The American Society of Heating, Refrigerating, and Air-conditioning Engineers (ASHRAE) offers three standard levels of energy audits that test the energy efficiency of a building. The Level 3 energy audit is comprehensive and extensive and generally takes many months to complete. Most businesses’ needs are met through the guidelines of conducting either a Level 1 or Level 2 audit. The following are the basics about ASHRAE Level 1 and ASHRAE Level 2 commercial energy audits to help you determine which one is best for your company.
ASHRAE Level 1 energy audit
The ASHRAE Level 1 commercial energy audit is the most common of the energy audits. It provides a simple walk-through analysis of a facility and largely focuses on low-cost or no-cost energy-saving options that can be implemented by the organization right away. This level of energy audit also includes a high-level energy use analysis for the entire facility and a detailed report on the findings. It is a basic starting point for most businesses and building owners.
What happens during a Level 1 audit?
When a business has an ASHRAE Level 1 energy audit, the facility manager or other principal members can expect the auditor to perform some basic tasks. This can include reviewing the utility bills, reviewing operating data, and conducting a preliminary walk-through of the building. These actions are taken in an effort to identify areas where energy improvements can be made, understand the building’s configuration, and identify the nature of the energy systems.
Determinations of the Level 1 audit
Once the level 1 energy audit is complete, the auditor will determine a baseline for measuring improvements, decide if additional evaluation is needed, and identify opportunities for energy efficiency. However, the audit does not provide detailed recommendations for energy improvements.
ASHRAE Level 2 Energy Audit
The ASHRAE Level 2 commercial energy audit goes a bit deeper than the Level 1 audit does. This energy audit identifies actions a business should take to conserve more energy. The auditor will also provide a financial analysis that includes retrofitting costs, operating costs, and future savings due to suggested upgrades. The analysis also provides information regarding any operations changes that need to be made. This type of energy audit is adequate for most buildings.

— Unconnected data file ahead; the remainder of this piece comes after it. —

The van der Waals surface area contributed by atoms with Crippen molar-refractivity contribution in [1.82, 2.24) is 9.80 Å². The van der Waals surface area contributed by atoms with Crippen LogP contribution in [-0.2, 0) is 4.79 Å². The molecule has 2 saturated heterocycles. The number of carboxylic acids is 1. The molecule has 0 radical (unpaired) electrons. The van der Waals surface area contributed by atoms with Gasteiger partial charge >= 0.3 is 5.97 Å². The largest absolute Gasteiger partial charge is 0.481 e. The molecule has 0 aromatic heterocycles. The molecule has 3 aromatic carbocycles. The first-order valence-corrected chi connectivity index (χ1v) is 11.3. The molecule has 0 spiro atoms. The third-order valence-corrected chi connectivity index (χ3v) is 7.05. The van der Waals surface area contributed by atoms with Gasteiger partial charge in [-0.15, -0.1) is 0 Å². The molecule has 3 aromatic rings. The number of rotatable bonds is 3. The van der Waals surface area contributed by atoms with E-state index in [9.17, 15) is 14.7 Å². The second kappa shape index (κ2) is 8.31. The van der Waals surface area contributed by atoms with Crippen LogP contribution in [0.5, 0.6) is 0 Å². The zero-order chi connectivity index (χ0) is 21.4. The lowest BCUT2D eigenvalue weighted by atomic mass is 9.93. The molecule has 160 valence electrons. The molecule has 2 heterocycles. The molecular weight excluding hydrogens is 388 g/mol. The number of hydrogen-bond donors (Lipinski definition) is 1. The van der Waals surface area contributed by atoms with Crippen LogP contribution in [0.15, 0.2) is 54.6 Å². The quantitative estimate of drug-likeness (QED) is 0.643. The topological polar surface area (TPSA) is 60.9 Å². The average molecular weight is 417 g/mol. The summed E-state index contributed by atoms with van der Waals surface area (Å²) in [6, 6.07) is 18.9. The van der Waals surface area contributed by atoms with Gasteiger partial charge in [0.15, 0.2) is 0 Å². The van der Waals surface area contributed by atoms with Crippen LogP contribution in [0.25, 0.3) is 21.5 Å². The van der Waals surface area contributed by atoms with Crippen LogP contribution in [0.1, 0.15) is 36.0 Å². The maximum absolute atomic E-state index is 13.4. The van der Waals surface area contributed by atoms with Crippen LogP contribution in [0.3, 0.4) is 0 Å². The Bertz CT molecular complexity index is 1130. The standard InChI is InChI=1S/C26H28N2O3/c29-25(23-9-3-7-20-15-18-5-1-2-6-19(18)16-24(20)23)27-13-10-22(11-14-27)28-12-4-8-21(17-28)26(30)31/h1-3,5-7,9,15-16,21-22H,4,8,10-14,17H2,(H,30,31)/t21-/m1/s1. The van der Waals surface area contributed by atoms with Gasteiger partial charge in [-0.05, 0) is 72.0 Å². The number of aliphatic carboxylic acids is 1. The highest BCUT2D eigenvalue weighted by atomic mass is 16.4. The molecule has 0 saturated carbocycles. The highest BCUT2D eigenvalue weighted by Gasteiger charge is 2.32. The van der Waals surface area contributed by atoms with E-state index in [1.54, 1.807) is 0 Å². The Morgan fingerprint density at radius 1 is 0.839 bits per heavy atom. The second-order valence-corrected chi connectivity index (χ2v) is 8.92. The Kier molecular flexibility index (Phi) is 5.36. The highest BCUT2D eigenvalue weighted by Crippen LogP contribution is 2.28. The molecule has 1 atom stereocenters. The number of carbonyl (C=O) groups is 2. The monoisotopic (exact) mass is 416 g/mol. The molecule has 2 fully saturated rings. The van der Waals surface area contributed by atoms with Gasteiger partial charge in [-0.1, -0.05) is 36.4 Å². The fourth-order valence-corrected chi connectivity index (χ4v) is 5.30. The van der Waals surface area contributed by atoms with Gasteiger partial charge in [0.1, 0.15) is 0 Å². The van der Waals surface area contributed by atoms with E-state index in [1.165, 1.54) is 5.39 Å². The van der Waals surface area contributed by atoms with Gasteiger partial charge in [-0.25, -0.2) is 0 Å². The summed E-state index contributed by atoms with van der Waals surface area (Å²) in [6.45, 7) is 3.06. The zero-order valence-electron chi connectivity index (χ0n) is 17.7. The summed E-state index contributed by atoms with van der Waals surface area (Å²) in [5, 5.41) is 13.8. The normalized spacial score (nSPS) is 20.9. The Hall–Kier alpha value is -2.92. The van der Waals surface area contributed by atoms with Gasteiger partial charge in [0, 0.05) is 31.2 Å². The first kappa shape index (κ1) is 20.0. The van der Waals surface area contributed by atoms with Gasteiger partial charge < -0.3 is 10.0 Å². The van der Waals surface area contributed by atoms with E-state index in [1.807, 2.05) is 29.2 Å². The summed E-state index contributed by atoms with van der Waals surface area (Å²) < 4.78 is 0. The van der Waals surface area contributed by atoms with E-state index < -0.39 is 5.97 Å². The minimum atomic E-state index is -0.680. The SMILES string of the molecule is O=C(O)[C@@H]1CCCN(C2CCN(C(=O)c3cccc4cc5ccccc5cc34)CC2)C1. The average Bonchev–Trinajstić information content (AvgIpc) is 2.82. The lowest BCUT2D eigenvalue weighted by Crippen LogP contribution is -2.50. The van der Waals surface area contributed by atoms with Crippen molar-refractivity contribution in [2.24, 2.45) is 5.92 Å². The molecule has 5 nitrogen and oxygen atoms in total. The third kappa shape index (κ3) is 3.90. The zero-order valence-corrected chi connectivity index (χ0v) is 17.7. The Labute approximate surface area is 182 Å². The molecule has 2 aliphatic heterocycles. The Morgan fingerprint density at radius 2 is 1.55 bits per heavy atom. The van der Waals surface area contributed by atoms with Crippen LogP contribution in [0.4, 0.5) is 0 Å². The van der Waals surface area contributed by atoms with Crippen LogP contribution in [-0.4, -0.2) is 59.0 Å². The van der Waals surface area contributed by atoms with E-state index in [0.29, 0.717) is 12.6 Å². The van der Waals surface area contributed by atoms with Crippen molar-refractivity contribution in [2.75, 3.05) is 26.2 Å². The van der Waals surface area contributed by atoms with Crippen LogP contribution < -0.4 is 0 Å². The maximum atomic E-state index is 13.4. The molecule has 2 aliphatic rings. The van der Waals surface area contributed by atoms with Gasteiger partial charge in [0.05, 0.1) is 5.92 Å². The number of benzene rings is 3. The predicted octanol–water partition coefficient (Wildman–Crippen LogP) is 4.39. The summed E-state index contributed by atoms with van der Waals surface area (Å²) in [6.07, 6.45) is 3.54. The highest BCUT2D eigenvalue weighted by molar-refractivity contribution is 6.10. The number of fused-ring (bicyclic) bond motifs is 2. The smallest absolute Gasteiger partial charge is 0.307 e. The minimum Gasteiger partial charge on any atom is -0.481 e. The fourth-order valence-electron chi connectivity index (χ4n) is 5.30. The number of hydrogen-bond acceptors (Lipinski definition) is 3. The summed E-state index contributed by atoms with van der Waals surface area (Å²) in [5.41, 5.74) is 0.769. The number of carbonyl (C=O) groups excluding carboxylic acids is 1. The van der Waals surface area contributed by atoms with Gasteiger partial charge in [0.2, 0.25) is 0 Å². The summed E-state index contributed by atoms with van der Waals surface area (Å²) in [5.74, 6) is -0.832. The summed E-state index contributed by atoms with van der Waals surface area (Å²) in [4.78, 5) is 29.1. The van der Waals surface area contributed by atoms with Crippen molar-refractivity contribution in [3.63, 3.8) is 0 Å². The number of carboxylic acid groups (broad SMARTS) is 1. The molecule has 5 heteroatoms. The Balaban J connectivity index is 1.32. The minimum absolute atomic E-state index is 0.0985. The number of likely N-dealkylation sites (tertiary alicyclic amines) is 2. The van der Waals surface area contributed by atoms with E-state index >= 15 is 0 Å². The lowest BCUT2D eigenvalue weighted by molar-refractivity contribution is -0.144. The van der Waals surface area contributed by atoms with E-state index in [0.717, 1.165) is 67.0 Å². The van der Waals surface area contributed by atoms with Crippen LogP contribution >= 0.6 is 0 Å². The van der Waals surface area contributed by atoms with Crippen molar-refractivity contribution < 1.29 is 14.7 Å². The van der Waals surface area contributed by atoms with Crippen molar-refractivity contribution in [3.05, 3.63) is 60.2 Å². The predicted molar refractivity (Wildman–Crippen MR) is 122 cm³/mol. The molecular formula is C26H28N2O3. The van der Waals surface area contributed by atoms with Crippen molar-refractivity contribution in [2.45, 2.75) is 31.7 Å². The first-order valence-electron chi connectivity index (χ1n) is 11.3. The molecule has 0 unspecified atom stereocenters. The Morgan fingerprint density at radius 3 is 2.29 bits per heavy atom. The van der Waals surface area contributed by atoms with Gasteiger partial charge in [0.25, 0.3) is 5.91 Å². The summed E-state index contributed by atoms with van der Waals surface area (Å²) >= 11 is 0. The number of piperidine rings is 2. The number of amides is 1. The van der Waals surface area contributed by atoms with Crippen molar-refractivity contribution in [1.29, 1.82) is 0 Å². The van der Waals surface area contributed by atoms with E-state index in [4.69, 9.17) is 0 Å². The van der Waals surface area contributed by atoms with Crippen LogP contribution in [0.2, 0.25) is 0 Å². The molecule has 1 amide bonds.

What happens during a Level 2 energy audit?
The Level 2 energy audit extends from where the Level 1 audit ends. It takes the information that is gleaned from the Level 1 audit and evaluates it to determine the improvements that need to be made to make a building more energy-efficient. Specific areas the Level 2 audit evaluates include the building envelope lighting, heating, and ventilation as well as hot water, plug loads, compressed air, and the process uses (where applicable).
The process of a Level 2 energy audit
A company that engages in a Level 2 energy audit can expect a detailed analysis of energy consumption, evaluation of lighting, air quality, and temperature, as well as an evaluation of humidity and any other conditions that may affect energy performance and occupant comfort. The auditor will also have a sit-down meeting with the business owner, plant manager, and anyone who works in the building to discuss issues that present a potential problem and clarify the goals of the organization.
Diagnostic tests performed during a Level 2 energy audit
An ASHRAE Level 2 energy audit will also include several diagnostic tests that help to complete the overall picture of the energy efficiency of a facility. Some of the diagnostic tests that might be included in a Level 2 energy audit include a combustion analysis and steady-state efficiency testing, blower door testing and duct leakage testing as well as airflow measurements, water flow, and temperature measurements. Other diagnostic tests may include tracer gas analysis, infrared thermology, solar shading analysis, and electrical testing
Results of a Level 2 audit
Once a Level 2 energy audit is completed, the results should lay out several energy-saving changes the company can implement. Many of the changes are low-cost or no-cost. However, some of the suggestions might require a financial output commitment from the company. In those cases, the audit will include the costs associated with making the change as well as an estimate of the savings potential of them. The final report of the audit should also include the steps the company needs to take to accomplish the changes that are spelled out in the audit analysis.
Having an ASHRAE Level 1 or Level 2 commercial energy audit is a wise idea for any business or organization. If you have additional questions regarding ASHRAE energy audits or are ready to schedule one, contact a local professional that offers both levels of ASHRAE energy audits.
Thank you for reading our blog! How can we help you? Do you have questions about whether or not you get an ASHRAE certification after the audit or a report of completion? Contact us today.